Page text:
• Submitted by Connie Sullivan on 04/25/2019 - 03:05 pm.

      Trouble is: Trump is making every effort possible to ensure that the American voter is uninformed about his actions to destroy the rule of law in our country. Informed voters would either have read the entire Mueller report, especially Volume II or watched lots of televised Congressional hearings that stem from the Mueller report and extend it. Only the uninformed repeat mantras they hear from Trump or Fox News.

      Plus, there’s the whole Trump financial messes thing, yet to be revealed by the Intelligence Committee, and Financial Affairs Committee, and his avoidance of taxation by nefarious means (You read last auitumn’s NY Times long piece on how dirty Trump is on finances, right?).

  11. Submitted by Phyllis Kahn on 04/25/2019 - 05:40 pm.

    It seems to me that submitting Articles of Impeachment without necessarily going thru the whole impeachment process would be a good first step. It could put in one concise place the case against Trump then not needing folks to read the whole Mueller report for enough info.

    • Submitted by John Evans on 04/26/2019 - 08:22 pm.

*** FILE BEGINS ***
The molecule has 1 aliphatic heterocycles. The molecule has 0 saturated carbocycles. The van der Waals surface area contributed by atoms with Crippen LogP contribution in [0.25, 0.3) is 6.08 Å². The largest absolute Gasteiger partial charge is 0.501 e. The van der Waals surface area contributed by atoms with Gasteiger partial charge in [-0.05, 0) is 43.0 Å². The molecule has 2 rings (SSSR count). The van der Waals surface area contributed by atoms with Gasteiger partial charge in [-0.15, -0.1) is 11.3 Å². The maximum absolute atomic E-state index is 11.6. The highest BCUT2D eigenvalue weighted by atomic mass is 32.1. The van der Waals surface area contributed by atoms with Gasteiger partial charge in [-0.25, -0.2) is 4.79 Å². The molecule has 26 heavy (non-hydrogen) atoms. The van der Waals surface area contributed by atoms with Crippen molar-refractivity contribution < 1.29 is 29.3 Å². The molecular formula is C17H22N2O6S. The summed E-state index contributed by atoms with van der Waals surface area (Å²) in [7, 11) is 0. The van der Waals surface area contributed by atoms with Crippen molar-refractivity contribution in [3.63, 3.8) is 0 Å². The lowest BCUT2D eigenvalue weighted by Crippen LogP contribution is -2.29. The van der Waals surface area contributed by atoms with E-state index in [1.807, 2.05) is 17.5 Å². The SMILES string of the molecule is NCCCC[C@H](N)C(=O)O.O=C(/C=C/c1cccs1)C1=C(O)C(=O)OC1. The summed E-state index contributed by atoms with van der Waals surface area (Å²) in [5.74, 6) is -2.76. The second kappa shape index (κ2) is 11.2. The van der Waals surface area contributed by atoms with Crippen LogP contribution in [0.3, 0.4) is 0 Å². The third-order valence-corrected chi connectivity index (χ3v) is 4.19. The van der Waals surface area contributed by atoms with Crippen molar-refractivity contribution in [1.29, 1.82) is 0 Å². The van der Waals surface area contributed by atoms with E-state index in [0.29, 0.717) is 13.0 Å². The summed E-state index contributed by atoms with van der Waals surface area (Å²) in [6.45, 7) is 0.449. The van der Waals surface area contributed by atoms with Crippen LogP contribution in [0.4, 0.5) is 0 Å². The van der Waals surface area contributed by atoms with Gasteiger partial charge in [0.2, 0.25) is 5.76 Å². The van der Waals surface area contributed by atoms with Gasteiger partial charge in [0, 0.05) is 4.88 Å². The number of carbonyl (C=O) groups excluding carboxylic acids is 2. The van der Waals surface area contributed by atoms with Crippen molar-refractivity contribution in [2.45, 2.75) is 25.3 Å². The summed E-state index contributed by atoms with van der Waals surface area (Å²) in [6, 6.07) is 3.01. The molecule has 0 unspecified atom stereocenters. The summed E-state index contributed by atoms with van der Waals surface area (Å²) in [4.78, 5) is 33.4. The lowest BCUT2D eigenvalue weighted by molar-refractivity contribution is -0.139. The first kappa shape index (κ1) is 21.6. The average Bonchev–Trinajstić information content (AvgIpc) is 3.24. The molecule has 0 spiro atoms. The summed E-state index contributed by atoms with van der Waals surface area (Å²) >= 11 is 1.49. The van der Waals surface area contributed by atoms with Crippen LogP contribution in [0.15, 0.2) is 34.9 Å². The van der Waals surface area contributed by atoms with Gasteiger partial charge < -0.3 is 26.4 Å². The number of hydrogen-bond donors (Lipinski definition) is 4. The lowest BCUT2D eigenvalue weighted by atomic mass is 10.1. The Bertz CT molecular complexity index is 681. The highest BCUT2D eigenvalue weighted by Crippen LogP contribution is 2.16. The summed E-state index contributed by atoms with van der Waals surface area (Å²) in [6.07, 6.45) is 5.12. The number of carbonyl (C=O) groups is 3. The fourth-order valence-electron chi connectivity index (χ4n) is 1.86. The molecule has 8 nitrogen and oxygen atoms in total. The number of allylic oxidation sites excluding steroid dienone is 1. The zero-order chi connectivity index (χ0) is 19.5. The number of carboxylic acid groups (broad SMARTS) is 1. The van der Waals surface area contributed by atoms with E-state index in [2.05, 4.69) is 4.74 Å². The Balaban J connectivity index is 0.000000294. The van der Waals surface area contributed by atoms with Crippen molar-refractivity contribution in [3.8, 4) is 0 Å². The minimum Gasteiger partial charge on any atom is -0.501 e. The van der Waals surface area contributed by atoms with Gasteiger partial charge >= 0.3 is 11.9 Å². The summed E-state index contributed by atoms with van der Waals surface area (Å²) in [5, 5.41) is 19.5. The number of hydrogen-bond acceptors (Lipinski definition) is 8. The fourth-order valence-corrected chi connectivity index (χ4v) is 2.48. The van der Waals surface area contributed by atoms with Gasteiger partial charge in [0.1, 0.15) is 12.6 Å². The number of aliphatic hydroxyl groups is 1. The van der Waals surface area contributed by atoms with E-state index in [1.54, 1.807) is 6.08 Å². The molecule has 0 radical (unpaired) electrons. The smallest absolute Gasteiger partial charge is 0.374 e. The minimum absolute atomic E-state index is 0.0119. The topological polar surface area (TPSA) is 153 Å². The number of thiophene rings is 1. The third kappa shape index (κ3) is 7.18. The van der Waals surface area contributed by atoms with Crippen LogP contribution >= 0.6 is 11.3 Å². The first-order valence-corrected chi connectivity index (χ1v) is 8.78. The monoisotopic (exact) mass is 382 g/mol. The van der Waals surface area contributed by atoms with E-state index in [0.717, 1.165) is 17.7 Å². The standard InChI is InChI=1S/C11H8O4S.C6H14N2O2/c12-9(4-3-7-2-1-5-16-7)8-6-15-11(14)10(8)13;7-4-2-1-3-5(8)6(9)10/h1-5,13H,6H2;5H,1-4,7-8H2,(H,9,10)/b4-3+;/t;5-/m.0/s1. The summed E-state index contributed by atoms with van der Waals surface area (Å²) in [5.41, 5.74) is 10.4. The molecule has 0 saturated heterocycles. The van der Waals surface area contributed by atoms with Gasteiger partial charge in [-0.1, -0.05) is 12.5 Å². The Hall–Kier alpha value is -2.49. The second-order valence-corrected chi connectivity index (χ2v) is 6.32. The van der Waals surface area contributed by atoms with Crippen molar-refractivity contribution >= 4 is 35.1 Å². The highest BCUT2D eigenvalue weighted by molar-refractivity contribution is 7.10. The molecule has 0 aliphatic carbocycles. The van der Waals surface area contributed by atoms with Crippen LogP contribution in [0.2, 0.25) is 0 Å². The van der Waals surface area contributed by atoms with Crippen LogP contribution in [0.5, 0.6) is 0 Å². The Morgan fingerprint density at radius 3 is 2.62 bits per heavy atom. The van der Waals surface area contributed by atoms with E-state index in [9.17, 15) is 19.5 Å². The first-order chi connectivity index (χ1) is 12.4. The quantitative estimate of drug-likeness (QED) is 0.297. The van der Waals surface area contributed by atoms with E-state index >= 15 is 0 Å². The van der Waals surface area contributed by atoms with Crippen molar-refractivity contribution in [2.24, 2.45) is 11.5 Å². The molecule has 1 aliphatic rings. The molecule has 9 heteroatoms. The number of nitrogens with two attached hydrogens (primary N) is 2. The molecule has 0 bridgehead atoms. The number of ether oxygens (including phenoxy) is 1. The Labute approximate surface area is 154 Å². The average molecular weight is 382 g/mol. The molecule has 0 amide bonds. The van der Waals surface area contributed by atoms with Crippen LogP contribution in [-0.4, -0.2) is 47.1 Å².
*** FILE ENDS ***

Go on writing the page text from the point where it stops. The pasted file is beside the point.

I’d prefer to see the House do some investigating beyond the narrow mandate Mueller was given. We haven’t seen any report on the counter-espionage aspects of the case; that wasn’t Mueller’s job.

      That probably can’t be done without the broad access to Trump’s financial records that the House is demanding. Trump’s projects and partnerships are involved in several billions of dollars worth of investment and debt. Remember that U.S. banks won’t lend to Trump because his credit is terrible. That means that any money he borrows from foreign sources will come with unusual terms and conditions that will give the creditor a lot of leverage.

      We need to know who those creditors are, and how much leverage they have over Trump. It’s one thing if you’re talking about Deutsche Bank, it’s quite another if it’s one of Putin’s pet oligarchs.